As a young child, I had a recurring nightmare of being sucked into a whirlpool at sea. No matter how strong I swam, I could not escape.

Whirlpools are usually caused by underwater currents that are forced to rotate by some underwater obstacle. Strong turbulent winds can also cause surface water to travel in different directions in proximity, producing vortexes.

Most whirlpools tend not to be the possessions of my nightmares of enormous circular vortexes that reach the bottom of the ocean pulling in everything in sight.

With that said, getting into the water by a whirlpool is dangerous. Over the years, people have drowned in them. In 2013, Jacob Cockle, a 28-year-old photographer, tragically drowned while filming a whirlpool underwater in Cornwall Harbor, England, near Land's End. This harbor is notorious for the swirling currents.

Whirlpools can often be seen at Deception Pass in Washington State, where powerful tidal currents give rise to energetic swirling vortexes and roiling eddies.

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When I was a U.S. Navy aircrewman in an H-3 Sea King helicopter stationed at Alameda Naval Air Station near Oakland, we would often fly out to the Golden Gate. We would practice deploying the helicopter's dipping sonar transducer hundreds of feet down into the sea through a cable reeling machine in the middle of the aircraft’s fuselage while hovering near the Golden Gate Bridge.

If the tidal currents were strong enough, you would sometimes see rolling eddies develop near the two-tower piers of that iconic international-orange-painted suspension bridge.

The Golden Gate Bridge is often shrouded in fog in summer, making it even more spooky as you hovered and looked down upon the silverish-grey and cold seawater rushing below you. It is not a place where you would not want to make an emergency water landing if you lost engine power or tail rotor authority.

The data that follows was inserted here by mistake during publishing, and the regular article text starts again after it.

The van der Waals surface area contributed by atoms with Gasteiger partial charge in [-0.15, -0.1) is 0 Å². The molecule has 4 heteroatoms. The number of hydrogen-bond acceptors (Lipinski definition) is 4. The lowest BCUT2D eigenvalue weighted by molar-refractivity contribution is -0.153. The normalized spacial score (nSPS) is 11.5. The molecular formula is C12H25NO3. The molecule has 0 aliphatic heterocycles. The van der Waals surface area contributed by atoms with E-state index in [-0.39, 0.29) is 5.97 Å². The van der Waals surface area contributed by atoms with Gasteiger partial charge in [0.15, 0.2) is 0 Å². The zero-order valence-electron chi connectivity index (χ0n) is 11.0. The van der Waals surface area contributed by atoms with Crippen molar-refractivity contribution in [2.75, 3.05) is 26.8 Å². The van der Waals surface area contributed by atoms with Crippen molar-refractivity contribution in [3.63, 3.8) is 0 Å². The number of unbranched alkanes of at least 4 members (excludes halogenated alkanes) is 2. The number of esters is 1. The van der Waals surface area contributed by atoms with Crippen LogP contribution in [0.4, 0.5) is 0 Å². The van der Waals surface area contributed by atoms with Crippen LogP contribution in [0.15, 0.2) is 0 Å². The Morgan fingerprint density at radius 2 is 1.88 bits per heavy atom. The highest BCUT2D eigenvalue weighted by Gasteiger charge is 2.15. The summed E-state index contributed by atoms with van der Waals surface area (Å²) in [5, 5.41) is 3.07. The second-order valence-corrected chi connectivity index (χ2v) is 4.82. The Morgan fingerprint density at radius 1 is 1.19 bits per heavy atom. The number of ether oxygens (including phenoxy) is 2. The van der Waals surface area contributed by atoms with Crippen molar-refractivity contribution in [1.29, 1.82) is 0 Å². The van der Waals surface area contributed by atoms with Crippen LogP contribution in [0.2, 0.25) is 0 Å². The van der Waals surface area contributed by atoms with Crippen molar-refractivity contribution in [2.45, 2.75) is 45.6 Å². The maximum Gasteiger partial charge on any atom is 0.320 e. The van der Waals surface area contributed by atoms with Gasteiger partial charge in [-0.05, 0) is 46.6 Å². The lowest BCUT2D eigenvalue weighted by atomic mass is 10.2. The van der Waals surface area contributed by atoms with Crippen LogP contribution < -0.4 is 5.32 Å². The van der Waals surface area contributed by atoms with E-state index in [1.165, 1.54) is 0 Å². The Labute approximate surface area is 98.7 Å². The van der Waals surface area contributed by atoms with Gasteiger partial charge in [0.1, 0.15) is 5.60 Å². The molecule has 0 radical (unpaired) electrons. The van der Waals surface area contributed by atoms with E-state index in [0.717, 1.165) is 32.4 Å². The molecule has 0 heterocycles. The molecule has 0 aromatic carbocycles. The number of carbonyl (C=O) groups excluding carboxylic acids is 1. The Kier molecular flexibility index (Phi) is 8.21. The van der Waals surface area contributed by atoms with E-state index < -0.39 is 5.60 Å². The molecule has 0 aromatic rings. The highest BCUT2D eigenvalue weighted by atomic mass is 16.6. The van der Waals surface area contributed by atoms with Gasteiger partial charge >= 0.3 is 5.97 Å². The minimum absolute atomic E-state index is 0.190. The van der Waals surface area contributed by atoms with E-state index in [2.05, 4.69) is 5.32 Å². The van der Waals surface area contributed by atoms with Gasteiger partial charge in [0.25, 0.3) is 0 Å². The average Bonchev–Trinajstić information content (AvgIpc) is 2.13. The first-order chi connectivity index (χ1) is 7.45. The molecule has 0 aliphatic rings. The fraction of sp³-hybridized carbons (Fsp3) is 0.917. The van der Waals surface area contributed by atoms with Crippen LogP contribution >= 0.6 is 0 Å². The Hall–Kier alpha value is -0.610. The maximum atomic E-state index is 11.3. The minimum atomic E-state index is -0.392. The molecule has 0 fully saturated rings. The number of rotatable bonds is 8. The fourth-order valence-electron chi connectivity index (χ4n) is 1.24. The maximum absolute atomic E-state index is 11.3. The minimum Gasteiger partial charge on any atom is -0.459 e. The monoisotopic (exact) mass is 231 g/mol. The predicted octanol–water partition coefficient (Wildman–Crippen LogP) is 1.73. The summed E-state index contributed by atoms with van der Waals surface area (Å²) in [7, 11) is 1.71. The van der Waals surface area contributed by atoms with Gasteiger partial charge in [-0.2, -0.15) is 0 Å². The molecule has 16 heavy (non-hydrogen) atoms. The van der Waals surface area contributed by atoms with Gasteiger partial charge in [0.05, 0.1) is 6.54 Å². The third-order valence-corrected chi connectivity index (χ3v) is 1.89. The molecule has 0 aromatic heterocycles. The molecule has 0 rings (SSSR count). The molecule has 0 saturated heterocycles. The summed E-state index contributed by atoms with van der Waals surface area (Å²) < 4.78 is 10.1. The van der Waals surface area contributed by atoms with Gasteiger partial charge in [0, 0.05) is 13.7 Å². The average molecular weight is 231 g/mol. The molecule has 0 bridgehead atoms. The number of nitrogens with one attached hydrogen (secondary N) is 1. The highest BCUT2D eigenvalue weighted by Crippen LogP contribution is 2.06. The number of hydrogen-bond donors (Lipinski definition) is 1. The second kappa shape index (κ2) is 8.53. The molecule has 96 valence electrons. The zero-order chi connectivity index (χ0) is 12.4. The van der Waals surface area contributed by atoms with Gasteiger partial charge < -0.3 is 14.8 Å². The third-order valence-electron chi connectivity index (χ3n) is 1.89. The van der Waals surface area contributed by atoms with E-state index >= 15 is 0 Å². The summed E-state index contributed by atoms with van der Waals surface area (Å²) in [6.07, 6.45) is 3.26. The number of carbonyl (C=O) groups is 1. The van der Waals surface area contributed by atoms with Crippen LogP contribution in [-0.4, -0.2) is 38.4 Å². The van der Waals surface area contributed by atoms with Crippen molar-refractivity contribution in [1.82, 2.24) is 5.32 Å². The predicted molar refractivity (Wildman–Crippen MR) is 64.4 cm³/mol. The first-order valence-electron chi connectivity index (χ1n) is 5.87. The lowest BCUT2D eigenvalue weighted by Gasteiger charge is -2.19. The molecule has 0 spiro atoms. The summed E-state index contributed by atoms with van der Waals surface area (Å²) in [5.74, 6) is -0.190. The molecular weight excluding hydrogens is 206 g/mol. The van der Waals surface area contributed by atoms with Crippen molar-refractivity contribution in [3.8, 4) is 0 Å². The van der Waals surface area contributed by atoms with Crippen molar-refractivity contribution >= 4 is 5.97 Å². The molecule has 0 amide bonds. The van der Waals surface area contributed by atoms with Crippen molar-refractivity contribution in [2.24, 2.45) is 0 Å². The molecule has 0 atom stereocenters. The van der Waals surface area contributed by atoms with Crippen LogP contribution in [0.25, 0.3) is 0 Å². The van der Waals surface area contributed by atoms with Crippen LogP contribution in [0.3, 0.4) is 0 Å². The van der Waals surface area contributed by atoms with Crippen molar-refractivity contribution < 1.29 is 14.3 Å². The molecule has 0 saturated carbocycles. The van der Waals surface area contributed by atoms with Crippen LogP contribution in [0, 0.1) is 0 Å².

Some of the strongest whirlpools on earth occur in the Saltstraumen located on the west coast of Norway. The Saltstraumen is a narrow strait where over 500,000,000 cubic yards of seawater is forced through a 500-foot wide, two-mile-long channel with daily high and low tides; water speeds in the waterway can reach 22 knots, or about 25 mph. The strong currents generate giant whirlpools or Maelströms up to 33 feet in diameter and 16 feet in depth! Kind of like the stuff of my childhood nightmares.

In 1841, Edgar Allan Poe wrote a short story called "A Descent into the Maelström." In his story, a supposedly old man recounts how he survived a shipwreck and a whirlpool. In the Poe tale, the man confesses, "You suppose me a very old man," he says, "but I am not. It took less than a single day to change these hairs from a jetty black to white, to weaken my limbs, and to unstring my nerves."

John Lindsey is Pacific Gas and Electric Co.’s Diablo Canyon Power Plant marine meteorologist and a media relations representative. Email him at or follow him on Twitter @PGE_John.